The Oz Film Blogathon begins today. If you have anything you'd like to submit as part of the film writing marathon post the link in the comments sections and I'll collate the pieces all together on this page.
Remember, the thematic framework proposed is: 'The Things We Think But Do Not Say'.
All you need to do is write something about the local industry and post it on your blog, submit the links to me (scott.journalist[at]gmail.com) or post them in the comments of this blog. I will aggregate all the articles here. Aim high and be as fearless as you can muster. Articles on local and national industry issues are of highest value.
• Write (or record) something about Australian film industry that's been on your mind.
• Contribute links to old articles that might be a little 'touchy feely'
• Participate by commenting or generally spreading the word.
Articles will all be linked in this post and I will create a button for the home page too.
Oz Blogathon Announcement (3/11/10)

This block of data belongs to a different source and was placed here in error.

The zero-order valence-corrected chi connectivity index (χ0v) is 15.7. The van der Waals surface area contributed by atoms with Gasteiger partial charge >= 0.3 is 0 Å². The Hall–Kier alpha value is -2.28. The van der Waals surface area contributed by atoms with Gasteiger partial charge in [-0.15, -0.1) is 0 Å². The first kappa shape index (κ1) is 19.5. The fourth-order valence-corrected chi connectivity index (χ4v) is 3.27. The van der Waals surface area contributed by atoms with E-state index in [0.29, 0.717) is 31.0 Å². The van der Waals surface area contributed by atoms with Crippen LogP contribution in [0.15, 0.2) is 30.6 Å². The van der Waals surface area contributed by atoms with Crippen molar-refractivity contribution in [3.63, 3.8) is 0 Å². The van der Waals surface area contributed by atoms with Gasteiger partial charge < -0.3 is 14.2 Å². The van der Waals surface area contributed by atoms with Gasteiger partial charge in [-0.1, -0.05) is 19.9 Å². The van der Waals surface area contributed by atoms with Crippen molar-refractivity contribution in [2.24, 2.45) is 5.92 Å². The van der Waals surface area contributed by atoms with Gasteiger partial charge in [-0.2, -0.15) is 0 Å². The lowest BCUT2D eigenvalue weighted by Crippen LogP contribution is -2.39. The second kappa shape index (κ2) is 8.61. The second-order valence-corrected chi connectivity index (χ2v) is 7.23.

Oz Blogathon Update (19/11/10)
'Confessions Of A Film Journalist: Pt 1' Scott Henderson (6/12/10)
'They Watch Pictures Don't They' – I offer some guidance on getting started as a film journalist... for whatever that advice is worth. (13/12/10)
'The Ugly Truth' – Sarrah Le Marquand offers her take on Australian film industry in The Daily Telegraphy (though one wonders if she has seen half the films released the past two years)
'Massage The Message' – Lynden Barber says we need to figure out how to out how to better sell Australian films to Australian audiences (New Matilda, 31/10/09)
'This Mission Is Too Important For Me To Allow You To Jeopardise It' - More Australian sci-fi, cries Lyden Barber! I'm not sure he was talking about Tomorrow When The War Began, but I know what he means (New Matilda, 23/10/09)
'Please, No More Ocker Comedy Flops' – when SPAA President Anthony Ginnane suggested Australian film producers should be shot it caught Lyden Barber's attention. Fortunately he hasn't reached for his gun yet (4/12/09)
'Is Dark The New Quirky' – one year on and the conversation hasn't changed much (LB, New Matilda, 25/09/09)